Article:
Balukonis advised Reid to lock his firearm inside the trailer prior to the officers arriving at the home. The department later cleared Reid of any wrongdoing.

Reid said he told the prowler to stop before the man stood up between the vehicles, Balukonis wrote. After the man stood, Reid told police, he started shooting.


May 13, 2007

Franconia, New Hampshire

From the Boston Globe of May 13, 2007

Feud turned deadly in N.H.

Passerby guns down police officer’s killer

New Hampshire authorities said yesterday that they will not press charges against a former Marine who stepped into a deadly shooting and killed a 24-year-old high school dropout who had moments earlier fatally shot a police officer.

The former Marine, Gregory W. Floyd, 49, was driving with his son along Route 116 in Franconia on Friday night when he saw Liko Kenney, 24, shoot Franconia Police Corporal Bruce McKay, 48, four times in the torso. After Kenney drove his Toyota Celica over McKay as the officer lay on the ground, Floyd grabbed the officer’s service weapon and shot and killed Kenney.

Authorities said the double shooting was the bloody climax of a long-simmering feud between McKay, a 12-year-veteran of the three-member department, and Kenney, a cousin of World Cup champion skier Bode Miller.

In 2003, Kenney was convicted of assaulting McKay, authorities said. Kenney had contended that McKay had assaulted him, breaking his jaw and leaving him in a coma, according to Bode Miller’s father, Woody.

“It was a bad mixture waiting to happen,” said Connie McKenzie , a nurse who said she had tried to ad minister CPR to McKay on the lawn in front of her 18th-century farmhouse on Route 116. “They hated each other.”

New Hampshire’s attorney general, Kelly A. Ayotte, said Floyd will not face charges because he was justified in using deadly force.

“Based on the results of the investigation, our conclusion is that Gregory Floyd’s actions were justified based upon dangerous circumstances confronted with and efforts to assist McKay,” Ayotte said at a news conference in Concord.

Captain Russell Conte of the New Hampshire State Police condemned the slaying of McKay, a New York native who had a 9-year-old daughter, Courtney, and in June was to marry his fiancée, who has a 14-year-old daughter, Kylea.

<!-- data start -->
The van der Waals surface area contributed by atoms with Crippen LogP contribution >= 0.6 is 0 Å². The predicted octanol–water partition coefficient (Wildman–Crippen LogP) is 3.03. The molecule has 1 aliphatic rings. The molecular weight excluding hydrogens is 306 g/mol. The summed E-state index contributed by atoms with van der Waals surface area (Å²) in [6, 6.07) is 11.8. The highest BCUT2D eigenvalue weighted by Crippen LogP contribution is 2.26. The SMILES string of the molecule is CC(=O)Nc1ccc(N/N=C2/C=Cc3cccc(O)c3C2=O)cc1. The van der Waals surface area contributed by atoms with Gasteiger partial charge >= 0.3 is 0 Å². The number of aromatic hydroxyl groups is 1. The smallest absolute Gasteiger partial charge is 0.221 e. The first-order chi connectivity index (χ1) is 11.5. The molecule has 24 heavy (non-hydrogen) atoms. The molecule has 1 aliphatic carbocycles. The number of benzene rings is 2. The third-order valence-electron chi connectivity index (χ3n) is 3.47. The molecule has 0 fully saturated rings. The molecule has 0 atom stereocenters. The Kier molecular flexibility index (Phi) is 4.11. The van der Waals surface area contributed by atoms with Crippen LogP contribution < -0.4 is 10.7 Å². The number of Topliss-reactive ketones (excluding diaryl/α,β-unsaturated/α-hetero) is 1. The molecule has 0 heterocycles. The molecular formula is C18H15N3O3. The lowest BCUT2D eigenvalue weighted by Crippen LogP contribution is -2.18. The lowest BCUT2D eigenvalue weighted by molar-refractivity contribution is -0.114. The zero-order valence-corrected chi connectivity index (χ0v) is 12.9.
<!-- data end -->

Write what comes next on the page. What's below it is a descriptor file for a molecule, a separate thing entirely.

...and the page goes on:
“Something this egregious affects everyone in law enforcement, and it is the ultimate act of defiance for someone to shoot a police officer when he’s doing his duties,” Conte said.


May 2, 2007

Hampton Falls, New Hampshire

From Manchester’s of May 2, 2007

Police: Homeowner Confronts Intruder, Fires Rifle

A homeowner made a daring move on Monday night when he discovered an intruder in his Hampton Falls home.

Police said the man arrived at his Kensington Road home and noticed shadows inside. He grabbed a shotgun and went inside.

The homeowner and an armed, masked intruder came face-to-face, and police said the homeowner fired his rifle.

The shot missed the burglar, who ran to the basement of the home.

Police said the owner of the home then called 911. Somehow during that time the intruder escaped.

State and local police responded and searched the area but did not find anyone. Nothing had been taken from the home.

Police said that the home has been the site of a previous break-in where several people wearing dark clothing were found inside. They are investigating the most recent burglary.

Officers recommend that people do not confront an intruder. They said people should get to a safe place and call for help.

Shotgun, rifle, whatever–one of those long thangs that make a loud noise.

April 15, 2007

Manchester, New Hampshire

From the Manchester Union-Leader of April 15, 2007

Gunfight at bar leaves one wounded, another in custody

Bullets flew outside the Uptown Tavern early yesterday when a peeved patron began shooting at a doorman after being thrown out of the club. The shooter himself was shot twice by an armed customer who rushed to the bouncer’s defense, a club owner and police said.

The shooter had missed doorman Chad Ryan after firing about four shots at him in the 1301 Elm St. club’s parking lot when the alleged gunman was himself hit twice by the unidentified patron who returned fire about 12:45 a.m., said club co-owner Dave Somers.

The wounded suspect, identified by police as Eliezer Encarnacion, 26, and his companion — both of whom were thrown out of the club moments earlier — ran from the parking lot up Myrtle Street with an angry group of club patrons in pursuit.

“A bunch of people came pouring out of the Uptown yelling, ‘Are you going to shoot at me?’ and started chasing them,” said Jessica Doty, 20, who lives next door.

Encarnacion, of 214 Bremer St., Apt. 2, limped nearly the length of the block — splattering blood on porch stoops, the sidewalk and street — before he collapsed near 83 Myrtle St. and the group caught up with him and his friend, witnesses said.

“There was a mob of people chasing after them,” said one neighbor, who refused to give his name. After tracking down the pair, “they opened up their cell phones to see what had happened … I thought they were going to beat him up, but they didn’t. I think they saw the guy was hurt,” the neighbor continued.

(Much More Detail)

March 3, 2007

Windham, New Hampshire

From the North Andover (MA) Eagle-Tribune of March 2, 2007

Man released after shooting stepbrother

A family argument escalated into violence Thursday, when one stepbrother shot another in the middle of the day.

David Richardson, 52, went to Windham Auto Body around 10:40 a.m. Thursday, got into a scuffle with his stepbrother, Frank Meisel, and returned to his home about a half-mile away before a pair of officers arrived, said Windham police Capt. Carl Wagner.